Publishers launching titles on the new Apple interactive textbook platform [part of the iBooks 2 e-book store] have spoken enthusiastically of expansion plans for the future, despite warnings from education professionals of potential drawbacks.
McGraw-Hill, Pearson and Houghton Mifflin Harcourt all partnered with Apple to have digital e-books ready to sell when the company announced its new platform. Apple said the titles will eventually include "every subject, every grade level for every student".
Vineet Madan, senior vice-president of strategic services for McGraw-Hill, dismissed fears that the $14.99 price tag given to the Apple textbooks would undermine the sale of printed textbooks, reasoning that, on average, a US textbook cost $75 and is used for five years, averaging out at $15 a year.
Madan said: "We have prepared for this first generation of products to be available globally, and we are working with Apple to make sure that happens as quickly as possible. We have to make sure it works on a country-by-country basis.
"If digital became the only model tomorrow, I would be quite excited about that. People talk about publishers being slow-moving but that could not be further from the truth. As I sit here today, 100% of our products are available digitally. But there is a question around whether schools are ready yet."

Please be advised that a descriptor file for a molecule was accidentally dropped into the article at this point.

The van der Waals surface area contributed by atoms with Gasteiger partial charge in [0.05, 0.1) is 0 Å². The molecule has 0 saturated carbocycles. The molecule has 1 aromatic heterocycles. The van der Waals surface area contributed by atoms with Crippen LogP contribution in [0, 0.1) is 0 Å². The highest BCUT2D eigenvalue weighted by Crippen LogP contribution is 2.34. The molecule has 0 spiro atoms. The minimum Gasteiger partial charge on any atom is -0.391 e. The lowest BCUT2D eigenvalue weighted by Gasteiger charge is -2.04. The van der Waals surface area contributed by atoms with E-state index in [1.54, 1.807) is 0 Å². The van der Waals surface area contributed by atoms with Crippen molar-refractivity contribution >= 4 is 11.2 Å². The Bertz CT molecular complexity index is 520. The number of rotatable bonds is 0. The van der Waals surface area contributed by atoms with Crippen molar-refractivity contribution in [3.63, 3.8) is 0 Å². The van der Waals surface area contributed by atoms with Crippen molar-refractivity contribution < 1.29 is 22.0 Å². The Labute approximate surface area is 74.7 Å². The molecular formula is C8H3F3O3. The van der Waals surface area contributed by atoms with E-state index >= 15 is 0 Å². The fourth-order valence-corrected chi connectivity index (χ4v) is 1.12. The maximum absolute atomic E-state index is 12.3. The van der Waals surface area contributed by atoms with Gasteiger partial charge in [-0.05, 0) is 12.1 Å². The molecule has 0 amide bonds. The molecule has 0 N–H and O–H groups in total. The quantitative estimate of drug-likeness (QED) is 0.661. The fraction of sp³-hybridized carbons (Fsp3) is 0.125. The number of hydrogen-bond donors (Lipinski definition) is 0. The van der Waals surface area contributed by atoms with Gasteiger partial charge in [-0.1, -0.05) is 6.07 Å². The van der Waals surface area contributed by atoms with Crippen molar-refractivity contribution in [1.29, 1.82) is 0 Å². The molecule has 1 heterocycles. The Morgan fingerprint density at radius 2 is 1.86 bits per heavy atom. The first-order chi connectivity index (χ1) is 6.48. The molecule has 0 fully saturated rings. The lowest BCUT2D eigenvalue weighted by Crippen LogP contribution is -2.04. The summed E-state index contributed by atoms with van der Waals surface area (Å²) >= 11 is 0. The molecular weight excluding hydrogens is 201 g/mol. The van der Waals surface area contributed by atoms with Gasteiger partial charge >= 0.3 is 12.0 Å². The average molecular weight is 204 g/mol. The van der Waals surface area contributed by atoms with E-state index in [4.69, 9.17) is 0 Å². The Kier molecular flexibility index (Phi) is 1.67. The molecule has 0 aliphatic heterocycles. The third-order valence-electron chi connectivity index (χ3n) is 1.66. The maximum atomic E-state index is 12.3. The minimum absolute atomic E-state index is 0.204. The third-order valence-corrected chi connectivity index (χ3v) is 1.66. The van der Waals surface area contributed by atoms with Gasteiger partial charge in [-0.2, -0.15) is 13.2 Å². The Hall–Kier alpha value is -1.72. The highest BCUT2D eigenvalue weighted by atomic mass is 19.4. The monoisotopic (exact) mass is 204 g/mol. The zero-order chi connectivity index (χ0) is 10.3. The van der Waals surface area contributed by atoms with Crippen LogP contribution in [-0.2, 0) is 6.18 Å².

Genevieve Shore, Pearson's chief information officer and director of digital strategy, said of the publisher's new, interactive textbooks: "These books break new ground in digital and mobile publishing . . . We see enormous potential to create these kinds of programmes for more subjects, more stages of learning, and more geographic markets."
But while the education sector has welcomed the potential the new platform has for enhancing teaching and learning in the classroom, it has also warned about "equity issues", with not all students having access to iPads.
Sion Humphreys, policy advisor for the National Association of Head Teachers, said: "It is inevitable that at some point e-textbooks will become the norm in schools. While this has clear benefits in terms of not having to replace outdated books, ease of access and portability, we would be concerned about creating an impression that traditional books are outmoded.
"Another concern would be if the texts were only available on certain devices. Such a development would constrain schools in their ICT procurement decisions."
Dr Mark Kerrigan-Holt, senior lecturer in education at the University of Greenwich, said the potential of the textbook platform was "exciting". But, he added: "We do need to be aware of the implications of one company dominating the sector." Of a Joint Information Systems Committee-funded pilot survey into which devices students would want to use, he said: "The results are not clear cut. Not every student is saying: 'Buy me an iPad.'"